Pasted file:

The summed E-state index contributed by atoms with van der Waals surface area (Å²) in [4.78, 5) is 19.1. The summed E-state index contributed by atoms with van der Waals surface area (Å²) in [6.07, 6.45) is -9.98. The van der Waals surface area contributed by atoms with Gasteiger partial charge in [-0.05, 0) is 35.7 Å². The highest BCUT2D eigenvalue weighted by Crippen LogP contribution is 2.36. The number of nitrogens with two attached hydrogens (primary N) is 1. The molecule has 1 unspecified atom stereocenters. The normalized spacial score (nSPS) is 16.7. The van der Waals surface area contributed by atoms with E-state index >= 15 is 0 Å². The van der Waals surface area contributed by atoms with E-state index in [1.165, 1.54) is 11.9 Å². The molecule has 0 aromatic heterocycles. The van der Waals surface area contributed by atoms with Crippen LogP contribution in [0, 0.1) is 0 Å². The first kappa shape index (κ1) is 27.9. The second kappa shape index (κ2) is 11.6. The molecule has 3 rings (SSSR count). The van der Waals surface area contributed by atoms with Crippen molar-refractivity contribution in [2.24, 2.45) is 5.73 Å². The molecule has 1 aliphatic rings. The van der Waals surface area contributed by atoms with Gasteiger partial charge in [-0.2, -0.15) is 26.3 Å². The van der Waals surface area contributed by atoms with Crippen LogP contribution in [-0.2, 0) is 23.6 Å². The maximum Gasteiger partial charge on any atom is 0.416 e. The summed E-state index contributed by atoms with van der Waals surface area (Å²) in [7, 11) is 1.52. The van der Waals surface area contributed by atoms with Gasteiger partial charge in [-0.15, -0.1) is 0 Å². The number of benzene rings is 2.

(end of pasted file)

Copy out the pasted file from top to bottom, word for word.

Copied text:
The summed E-state index contributed by atoms with van der Waals surface area (Å²) in [4.78, 5) is 19.1. The summed E-state index contributed by atoms with van der Waals surface area (Å²) in [6.07, 6.45) is -9.98. The van der Waals surface area contributed by atoms with Gasteiger partial charge in [-0.05, 0) is 35.7 Å². The highest BCUT2D eigenvalue weighted by Crippen LogP contribution is 2.36. The number of nitrogens with two attached hydrogens (primary N) is 1. The molecule has 1 unspecified atom stereocenters. The normalized spacial score (nSPS) is 16.7. The van der Waals surface area contributed by atoms with E-state index >= 15 is 0 Å². The van der Waals surface area contributed by atoms with E-state index in [1.165, 1.54) is 11.9 Å². The molecule has 0 aromatic heterocycles. The van der Waals surface area contributed by atoms with Crippen LogP contribution in [0, 0.1) is 0 Å². The first kappa shape index (κ1) is 27.9. The second kappa shape index (κ2) is 11.6. The molecule has 3 rings (SSSR count). The van der Waals surface area contributed by atoms with Crippen molar-refractivity contribution in [2.24, 2.45) is 5.73 Å². The molecule has 1 aliphatic rings. The van der Waals surface area contributed by atoms with Gasteiger partial charge in [-0.2, -0.15) is 26.3 Å². The van der Waals surface area contributed by atoms with Crippen LogP contribution in [-0.2, 0) is 23.6 Å². The maximum Gasteiger partial charge on any atom is 0.416 e. The summed E-state index contributed by atoms with van der Waals surface area (Å²) in [7, 11) is 1.52. The van der Waals surface area contributed by atoms with Gasteiger partial charge in [-0.15, -0.1) is 0 Å². The number of benzene rings is 2.